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UNBEARABLE VARIATIONS ON THE BEARS

March 26, 1979
March 26, 1979

Table of Contents
March 26, 1979

NCAA Basketball
Dr. J
NASL Preview
College Basketball
The Team Of '64
19th Hole: The Readers Take Over

UNBEARABLE VARIATIONS ON THE BEARS

We are blessed with the news on this happy spring day that Walter Matthau has sued the producers of The Bad News Bears. It is Matthau's contention that subsequent variations on its theme—The Bad News Bears Go to Japan, The Bad News Bears Meet Bigfoot, The Bad News Bears Turn Hardporn, etc., in which he did not appear—have diminished his earning power from the original TBNB opus. Inspired by this ploy, it is now my intention to file a class-action suit on behalf of beleaguered viewers against all movie producers who turn out pale replicas of The Bad News Bears or Rocky. At present, that is all we are getting.

This is an article from the March 26, 1979 issue Original Layout

Now fouling up the neighborhood theaters are films about ice skating, basketball and wrestling—two are Rockys, one is a Bad News Bears. The latter, entitled Take Down, is the sorriest of the three. It is about a predictably awful high school wrestling team and its predictably foolish coach, and how they win the big meet in the end. Oh, perhaps I should not be quite so harsh, and I wouldn't be if I were 14½ years old and a girl. Take Down is mostly a teen-ageploitation film, with the skimpy wrestling attire providing an opportunity for teeners to ogle the well-muscled 185 pounds of Lorenzo Lamas, who plays the star wrestler. The tall, dark and handsome Lorenzo is well bred for the part; Dad is Fernando Lamas, and Mom is Arlene Dahl. Moreover, he was raised by Esther Williams. "I really have two mothers," he says, which is fair enough because he has only one expression. Edward Herrmann, a fine actor, has taken a hack payday to play the bumbling coach, proof again that we all have our price.

The more pretentious of the new Rocky rip-offs is Ice Castles, which asks the musical question: Can a young skater from Iowa with little training become an Olympic champion overnight, especially if she has an accident in slow motion and goes blind? The answer (as you knew when you heard about the slow motion) is that the movie's ending is a freeze-frame. Lynn-Holly Johnson, plucked from the chorus of Ice Capades, makes a serviceable acting debut, playing opposite Robby Benson, the thinking man's Lorenzo Lamas. Robby pouts his way through the film, while the adult leads. Colleen Dewhurst and Tom Skerritt (see above, re E. Herrmann), don't appear to have the foggiest notion what the turgid script has them saying.

The writers and director of Ice Castles should be made to go see Movie Movie, which is a funny parody of old Class B double features that spoofs the tale of the sensitive young man who has to become a boxer to pay for an operation to keep his sister from going blind. The difference between Movie Movie and Ice Castles is that Movie Movie you can believe. The only thing in Ice Castles that rings true comes when Lynn-Holly makes the cover of SPORTS ILLUSTRATED and it takes two photographers to get the photo right. But Ice Castles is not just bad. It is in bad taste. It uses blindness as a gimmick, which is inexcusably shameless, and its language is gratuitously vulgar.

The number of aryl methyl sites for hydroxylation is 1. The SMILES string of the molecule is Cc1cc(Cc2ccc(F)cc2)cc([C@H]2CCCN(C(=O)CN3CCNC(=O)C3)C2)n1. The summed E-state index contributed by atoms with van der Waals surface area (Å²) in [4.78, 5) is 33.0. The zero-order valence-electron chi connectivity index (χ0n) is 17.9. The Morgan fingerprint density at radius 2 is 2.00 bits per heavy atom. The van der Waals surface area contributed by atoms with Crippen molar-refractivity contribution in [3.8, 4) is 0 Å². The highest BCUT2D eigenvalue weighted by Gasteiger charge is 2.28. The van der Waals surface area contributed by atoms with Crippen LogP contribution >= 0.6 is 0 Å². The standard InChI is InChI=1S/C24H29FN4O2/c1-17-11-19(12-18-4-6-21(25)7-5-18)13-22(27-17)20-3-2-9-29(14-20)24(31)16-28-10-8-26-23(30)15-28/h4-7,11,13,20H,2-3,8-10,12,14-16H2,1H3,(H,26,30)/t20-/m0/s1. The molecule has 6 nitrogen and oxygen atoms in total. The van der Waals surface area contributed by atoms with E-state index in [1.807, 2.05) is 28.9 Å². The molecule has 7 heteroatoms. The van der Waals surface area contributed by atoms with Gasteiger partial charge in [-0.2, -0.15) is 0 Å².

The third new film is Fast Break, which, to damn it with faint praise, is the pick of this litter. It is the tale of a New York delicatessen clerk who becomes a coach in Nevada, and stocks his team with ghetto kids. O.K. Bernard King of the Nets and Mike Warren, lately of UCLA, are among the players, while Gabriel Kaplan, the coach (pictured above), has taken Kotter to the court. But it is an engaging part that Kaplan has fashioned, and Fast Break is pleasantly harmless, more like a long skit than a full-length story. The film is greatly compromised, however, because one of the players is a girl in male disguise—and, of course, no one on the team figures this out. Gee, why be so temperately ridiculous? Why not make her blind, too? Why not make her a talking horse?

The trouble with sports movies is that Hollywood has to hoke them up. The formula is: a different sport; a big game/fight/meet at the end; and the middle filled with random implausibilities. Apparently, if it is a sports film, any real characterization is too highbrow. In all three of these movies, there is only one character—the skating coach in Ice Castles. played by Jennifer Warren—that is drawn with any dimension. Even the titles tend to be empty, meaningless catchphrases from the particular sport—Slap Shot, One on One, Take Down, Fast Break. They are more on the order of product labels, and we can only expect sequels to be named The New Improved Fast Break and Giant Economy Size Take Down.

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